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If you don’t ski much or you are just getting started, chances are good that you will be renting skis from a pro shop on the hill or in your town. The inevitable question at the end of the session is whether to buy ski insurance for those used, beat up and ugly skis you already are forking over some major bucks to use each day. With those skis and the smelly, damp boots, the prospect of paying more money to insure these old skis doesn’t seem like a necessary purchase. Of course, your personal health may be a different story and ski insurance can cover either case so it may be worth considering.

If you are truly getting started then the chances are you selected the “normal” package from your local ski rental place and not the sport/expert or demo package for more money--good choice. The next question, about whether ski insurance makes sense depends on the coverage offered--most ski insurance does not cover theft and only insures against damage and then it limits the type of damage not to include any damage the shop deems to have occurred when the skier was being reckless. Given this very limited amount of coverage offered, it should only cost $1-3 per day--that is all it is worth.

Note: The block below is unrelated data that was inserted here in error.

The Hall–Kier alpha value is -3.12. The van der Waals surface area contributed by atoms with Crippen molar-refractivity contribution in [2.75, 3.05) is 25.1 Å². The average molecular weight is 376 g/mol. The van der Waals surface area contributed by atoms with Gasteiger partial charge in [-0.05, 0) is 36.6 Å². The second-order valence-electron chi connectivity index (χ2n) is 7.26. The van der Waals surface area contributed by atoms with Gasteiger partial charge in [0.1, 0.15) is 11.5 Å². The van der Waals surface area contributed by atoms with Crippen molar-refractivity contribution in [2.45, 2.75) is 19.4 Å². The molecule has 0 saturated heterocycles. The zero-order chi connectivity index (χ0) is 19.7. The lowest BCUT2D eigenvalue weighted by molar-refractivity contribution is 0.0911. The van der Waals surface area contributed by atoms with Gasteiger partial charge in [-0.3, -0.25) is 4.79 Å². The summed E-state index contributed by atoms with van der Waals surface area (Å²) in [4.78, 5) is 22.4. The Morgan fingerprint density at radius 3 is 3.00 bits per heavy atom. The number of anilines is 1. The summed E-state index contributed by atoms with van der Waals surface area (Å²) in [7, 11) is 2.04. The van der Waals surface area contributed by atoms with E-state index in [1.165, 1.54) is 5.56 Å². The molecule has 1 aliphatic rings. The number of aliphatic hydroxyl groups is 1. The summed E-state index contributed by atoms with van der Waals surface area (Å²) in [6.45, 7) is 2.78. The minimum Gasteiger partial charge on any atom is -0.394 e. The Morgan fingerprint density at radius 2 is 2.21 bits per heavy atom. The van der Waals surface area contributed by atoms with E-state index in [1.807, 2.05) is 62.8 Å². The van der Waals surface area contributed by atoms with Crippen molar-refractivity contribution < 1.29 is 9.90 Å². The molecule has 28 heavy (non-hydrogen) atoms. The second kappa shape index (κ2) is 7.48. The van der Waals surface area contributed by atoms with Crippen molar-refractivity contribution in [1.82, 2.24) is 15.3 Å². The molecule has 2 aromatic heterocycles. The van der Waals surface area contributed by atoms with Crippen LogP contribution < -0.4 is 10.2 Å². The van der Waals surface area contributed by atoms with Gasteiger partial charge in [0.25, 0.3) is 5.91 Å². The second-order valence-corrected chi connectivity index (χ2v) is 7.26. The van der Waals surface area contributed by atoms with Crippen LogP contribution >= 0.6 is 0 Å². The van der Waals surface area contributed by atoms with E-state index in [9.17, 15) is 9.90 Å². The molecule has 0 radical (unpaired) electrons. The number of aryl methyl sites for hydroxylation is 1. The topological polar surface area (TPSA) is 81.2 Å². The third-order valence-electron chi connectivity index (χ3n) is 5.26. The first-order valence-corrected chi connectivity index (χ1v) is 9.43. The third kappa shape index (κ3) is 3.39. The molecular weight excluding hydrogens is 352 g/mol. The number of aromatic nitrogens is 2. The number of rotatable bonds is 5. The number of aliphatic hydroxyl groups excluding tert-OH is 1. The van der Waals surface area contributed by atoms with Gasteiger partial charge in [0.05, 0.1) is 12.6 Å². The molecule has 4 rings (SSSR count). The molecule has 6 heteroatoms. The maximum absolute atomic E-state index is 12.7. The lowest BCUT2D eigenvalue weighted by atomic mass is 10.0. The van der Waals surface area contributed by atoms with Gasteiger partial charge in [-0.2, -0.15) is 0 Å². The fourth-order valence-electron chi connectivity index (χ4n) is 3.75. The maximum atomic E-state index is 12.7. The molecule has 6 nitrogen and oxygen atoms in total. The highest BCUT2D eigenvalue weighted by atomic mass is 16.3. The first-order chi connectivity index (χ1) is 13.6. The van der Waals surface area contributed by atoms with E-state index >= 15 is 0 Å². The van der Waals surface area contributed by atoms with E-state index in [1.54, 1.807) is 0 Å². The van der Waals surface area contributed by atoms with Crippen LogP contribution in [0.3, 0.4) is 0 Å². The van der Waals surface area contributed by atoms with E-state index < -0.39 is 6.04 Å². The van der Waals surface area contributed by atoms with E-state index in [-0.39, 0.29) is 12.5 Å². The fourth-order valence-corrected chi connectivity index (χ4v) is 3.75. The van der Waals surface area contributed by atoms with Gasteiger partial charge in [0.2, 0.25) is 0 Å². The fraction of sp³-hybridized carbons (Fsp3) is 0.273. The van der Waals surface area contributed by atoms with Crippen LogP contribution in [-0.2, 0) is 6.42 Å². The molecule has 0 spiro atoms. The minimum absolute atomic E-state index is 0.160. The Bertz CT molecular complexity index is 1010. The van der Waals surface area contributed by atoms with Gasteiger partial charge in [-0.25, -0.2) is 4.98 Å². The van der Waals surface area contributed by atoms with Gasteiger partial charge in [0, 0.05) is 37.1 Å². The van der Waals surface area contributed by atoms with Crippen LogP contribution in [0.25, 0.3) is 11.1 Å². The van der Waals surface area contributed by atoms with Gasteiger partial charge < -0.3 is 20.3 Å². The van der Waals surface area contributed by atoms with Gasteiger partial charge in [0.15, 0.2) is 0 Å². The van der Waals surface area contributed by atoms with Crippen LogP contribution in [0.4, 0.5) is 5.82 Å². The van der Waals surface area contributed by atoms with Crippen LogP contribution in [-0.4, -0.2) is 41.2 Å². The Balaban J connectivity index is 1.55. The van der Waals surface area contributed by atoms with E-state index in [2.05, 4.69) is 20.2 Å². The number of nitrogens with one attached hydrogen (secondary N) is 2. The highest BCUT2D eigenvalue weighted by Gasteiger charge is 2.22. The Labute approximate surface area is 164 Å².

However, if you are an advanced skier then ski insurance may make sense for you. Generally more advanced skiers will rent the better equipment. If you ruin it, it will cost you major dollars (remember, the shop will charge you retail costs for replacement). The second consideration is that many advance skiers will go off-piste where the snow may be inconsistent and where the skis could get seriously mangled by tree roots or rocks. Here, if the cost is more like $5 or even $10 per day, ski insurance probably makes a lot of sense.

Ski Insurance

In terms of bodily injury, ski insurance rarely makes any sense. If you are skiing in a country where your normal health insurance has coverage (the country you live in), then most times your normal policy covers whatever you do to yourself on the ski slopes. The extra insurance you buy just saves your normal insurance company money--not really your concern. If you are in a foreign land, however, your insurance may not actually cover you and here the extra insurance probably makes a lot of sense. It will be offered by your travel agency, sometimes the resort and if not, you can buy a separate policy from most insurance companies.


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